The cover of “Goodnight Bush” looks almost exactly like “Goodnight Moon — green and orange, with an image of a window and fireplace — and uses a similar rhyme scheme. But there the thematic similarities end.
The authors, Erich Origen and Gan Golan, set their story in “a situation room.” There is no bunny snuggling into bed, but rather George W. Bush, grinning and wearing a “Mission Accomplished” flight suit. Instead of three little bears sitting on chairs, there are “war profiteers giving three cheers.”
Well, let’s see. First I would read the book and dust off one of our copies of “Goodnight Moon.” I would check out the Cat Is Not In The Hat case, then the Priceless decision, and take it from there.
UPDATE: 43(b)log take on this.
Plaintiff uses the mark UTAH LIGHTHOUSE in connection with goods and services that critque Mormonism. There has been extensive history between plaintiff and the LDS faith. Defendant FAIR responds to such critiques, and created a parody website that was similar in appearance to that of Plaintiff. Defendant used domain names such as UTAHLIGHTOUSE.COM to direct to the parody site (the names listed in this summary of the case on the Citizen Media Law Project’s site all appear to point to plaintiff’s site as this time).
There are complex and controversial issues here involving the intersection between trademark use and parody, and what constitutes commerical use of a trademark in a primarily religious/political speech context, similar to the issues raised by cases such as PETA v Doughney and JEWS FOR JESUS v Brodsky
Which issues I will not address in this post today.
I instead want to talk about the strange way the issue of whether plaintiff had a protectable mark was handled. Plaintiff received a registration 3119677 for UTAH LIGHTHOUSE after filing its complaint. Sections 7(b) and 33(a) of the Lanham Act discuss the evidentiary presumptions that a registered mark receives, including the validity of the mark as a protectable mark. See also McCarthy Section 32.134 and 32.138 for a general discussion of the presumptions that flow from a trademark registration.
In addressing the requirement as to whether it owned a protectable mark, plaintiff appears to have only cited its registration and relied upon the presumption. The District Court held that because the mark was not registered at the time the suit was filed, plaintiff was not entitled to that presumption (pg. 8) and then found that plaintiff had not shown secondary meaning (and then proceeds on a tangent about the absence of secondary meaning).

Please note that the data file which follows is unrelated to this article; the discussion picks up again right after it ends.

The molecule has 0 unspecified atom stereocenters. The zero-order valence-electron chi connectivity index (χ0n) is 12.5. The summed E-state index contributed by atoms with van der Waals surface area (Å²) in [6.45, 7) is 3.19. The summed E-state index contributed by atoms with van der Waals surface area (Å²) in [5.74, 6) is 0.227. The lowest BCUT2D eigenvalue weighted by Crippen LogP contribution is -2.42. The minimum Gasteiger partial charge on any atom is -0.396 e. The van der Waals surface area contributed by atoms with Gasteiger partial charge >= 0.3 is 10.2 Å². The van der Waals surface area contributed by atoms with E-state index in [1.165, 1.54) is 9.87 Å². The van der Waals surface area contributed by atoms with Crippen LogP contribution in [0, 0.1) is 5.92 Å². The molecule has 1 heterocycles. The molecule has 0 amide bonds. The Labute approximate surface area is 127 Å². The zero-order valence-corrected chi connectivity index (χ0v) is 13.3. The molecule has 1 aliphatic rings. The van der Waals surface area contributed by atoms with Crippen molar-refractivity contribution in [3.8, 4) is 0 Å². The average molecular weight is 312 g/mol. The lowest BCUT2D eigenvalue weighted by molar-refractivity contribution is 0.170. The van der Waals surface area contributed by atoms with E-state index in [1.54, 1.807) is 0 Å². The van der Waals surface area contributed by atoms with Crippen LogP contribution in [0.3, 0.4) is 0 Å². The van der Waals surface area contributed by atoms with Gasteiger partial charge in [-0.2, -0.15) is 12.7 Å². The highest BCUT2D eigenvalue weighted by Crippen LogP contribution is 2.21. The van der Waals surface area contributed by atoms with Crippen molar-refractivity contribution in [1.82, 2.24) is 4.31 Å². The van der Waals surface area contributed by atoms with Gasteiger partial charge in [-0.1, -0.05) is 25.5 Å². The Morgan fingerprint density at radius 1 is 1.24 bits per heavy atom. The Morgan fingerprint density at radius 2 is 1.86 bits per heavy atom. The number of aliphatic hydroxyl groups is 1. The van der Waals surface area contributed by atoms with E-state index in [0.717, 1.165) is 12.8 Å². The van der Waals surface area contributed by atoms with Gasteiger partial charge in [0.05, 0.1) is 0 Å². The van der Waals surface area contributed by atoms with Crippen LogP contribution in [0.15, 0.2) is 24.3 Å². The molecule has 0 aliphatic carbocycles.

On appeal, plaintiff argues that even without the presumption, UTAH LIGHTHOUSE was inherently registrable.
The 10th Circuit choose not to entertain this argument as it had been raised only on appeal for the first time.
Oddly, it also finds that plaintiff failed to produce sufficient evidence that UTAH LIGHTHOUSE was protectable. If the registration was in the record, then, because it was issued under Section 2(a) and not 2(f), it would seem to be at a minimum evidence of the PTO’s expert opinion that UTAH LIGHTHOUSE was inherently registrable as of March 21, 2005, the application’s filing date (prior to the date that the suit began). With a minimum of evidence of trademark use (such as plaintiff’s website), it is hard to see how defendant could establish that the mark wasn’t protectable.
It could be that plaintiff’s travails could have been avoided by plaintiff merely arguing in effect ‘we are entitled to a presumption because of our registration but in any event, the mark is inherently registrable . . .’, and that the court is penalizing the lawyering (unfettered by knowledge, I speculate freely).
As I stated above, I’m not speaking to the questions as to whether defendant’s actions rose to commercial use, and whether it had good parody or other defenses. Based on one reading of the circuit court opinion, and none of the underlying documents, the holding that UTAH LIGHTHOUSE was not a protectable mark seems problematic at best.
Boing Boing: 50 Greatest Commercial Parodies Of All Time
Some websites are reporting that Vuitton actually sued the artist who created the Darfur t-shirt (background here), soemthing I have been unable to confirm. Here is an interesting analysis from a brand analyst from Forrester Research as to what Vuitton’s options are in a situation like this.
The Seattle Trademark Lawyer has a post on Kerusso, a seller of Christian-themed t-shirts. Several of its reported best-sellers are based on well-known trademarks. STL points to two Ninth Circuit cases, the Dr. Seuss Enterprises, L.P. v. Penguin Books USA, Inc., 109 F.3d 1394, 1405 (9th Cir. 1997), and the Barbie Girl case, Mattel, Inc. v. MCA Records, Inc., 296 F.3d 894, 901 (9th Cir. 2002), to conclude that these are likely infirnging uses. To put it simply, the shirt uses the Deere logo (for example) not to mock Deere but to get attention, and therefore is not a permissible parody.
However, to refer out loud to the elephant in the room, a trademark owner protesting such a usage runs the risk of being seen as anti-First Amendment and anti-religious expression. This can be handled in part by emphasizing that Jesus Christ is not a named party to an infringement suit but Kerusso Activewear, Incorporated, would be.
Prof Patry: I Was a Maid In A Porno Store II Family Guy does ‘joke’ depicted above, Carol Burnett sues, judge does good fair use analysis, Family Guy prevails.
HT Talking Points Memo.
Discuss, using the phrases ‘Cat Is Not In The Hat”, “Mastercard v. Nader” and “Weird Al Yankovic” in your answer.
UPDATE: Friend of the blog James G. points out that the ‘Here’s to the crazies’ commercial has been done before. Same question as above. As for me, I think both analyses would come out the same way but one parody would be easier to defend than the other.